But, overall, I do find myself acting without having to think so much and, when I teach, I discover how much of the art I've thoroughly absorbed. So yes, I do feel like I'm improving. And that's gotta go to the fore of my thoughts.
 

Phoenix44

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I found that at any rank, it took me a couple of months to "settle in" and not feel like an imposter!

Just out of curiousity, have you talked to your instructor about it? Does your school have higher ranks, or people who've been shodan awhile? What do they do? Are there special classes just for black belts? Extra classes, like grappling or weapons? I mean, you're shodan, but still, you've been training for 4 1/2 years--any decent instructor of any decent martial art should have more to offer you. And of course, you can continue to work the same punches and kicks, and get really good at it. You'll probably find that some of those "hard" techniques feel easier now.

BTW, I started training at age 41. Maybe I'll never be able to do a split or a tornado kick, but so what? I can throw a bitchin' reverse punch!
 

Xue Sheng

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I got the blues.
He's got the Black Belt blues.
I got the blues.
He's got the not-brown belt blues. :D

Congratulations on the rank and it is fine to take a rest for a bit but think about it for a minute, what does the belt actually mean. If you don't wear it are you still skilled or are you only a skilled MAist if you wear the belt.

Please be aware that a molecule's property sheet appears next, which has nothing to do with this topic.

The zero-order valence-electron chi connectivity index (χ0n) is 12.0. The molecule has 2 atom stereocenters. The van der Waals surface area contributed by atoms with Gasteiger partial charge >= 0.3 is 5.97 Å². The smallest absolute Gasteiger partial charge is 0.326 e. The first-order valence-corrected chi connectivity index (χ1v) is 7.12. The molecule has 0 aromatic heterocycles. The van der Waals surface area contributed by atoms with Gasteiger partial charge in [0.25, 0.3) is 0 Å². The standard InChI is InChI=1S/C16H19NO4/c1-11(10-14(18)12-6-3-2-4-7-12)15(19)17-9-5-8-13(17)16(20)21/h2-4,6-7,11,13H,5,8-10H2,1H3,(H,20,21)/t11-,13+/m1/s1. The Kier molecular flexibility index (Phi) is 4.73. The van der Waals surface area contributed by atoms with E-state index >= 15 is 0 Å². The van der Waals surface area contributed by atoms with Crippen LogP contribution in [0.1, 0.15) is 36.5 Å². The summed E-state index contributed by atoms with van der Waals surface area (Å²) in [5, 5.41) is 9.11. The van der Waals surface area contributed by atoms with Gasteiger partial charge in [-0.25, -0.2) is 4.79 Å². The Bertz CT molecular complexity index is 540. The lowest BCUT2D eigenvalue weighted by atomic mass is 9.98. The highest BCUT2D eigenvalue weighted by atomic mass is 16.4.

You got yourself there, you worked hard to get there and you will continue to do much the same. You may need a break, you may need another style but if all you were after was the belt (and I doubt that was all you were after) then you have achieved it and you wouldn't much care about goals or the lack there of.

You will find more goals and although none of my styles have belt ranks I look at my teachers and work towards their level of skill and it is likely since they still train all the time I will never reach where they are at the same time they are there so I got a lot of catching up to do.

Don't worry about it, take a rest and one day (soon) you will find yourself sitting there going nuts because you are not training
 
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dd87

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I found that at any rank, it took me a couple of months to "settle in" and not feel like an imposter!

Just out of curiousity, have you talked to your instructor about it? Does your school have higher ranks, or people who've been shodan awhile? What do they do? Are there special classes just for black belts? Extra classes, like grappling or weapons? I mean, you're shodan, but still, you've been training for 4 1/2 years--any decent instructor of any decent martial art should have more to offer you.

We do have black belt training sessions, and we have some excellent BBs who've had their ranks for a while. the school hasn't really been the issue -- it's me. This thread confirms that what I'm experiencing is pretty much par for the course.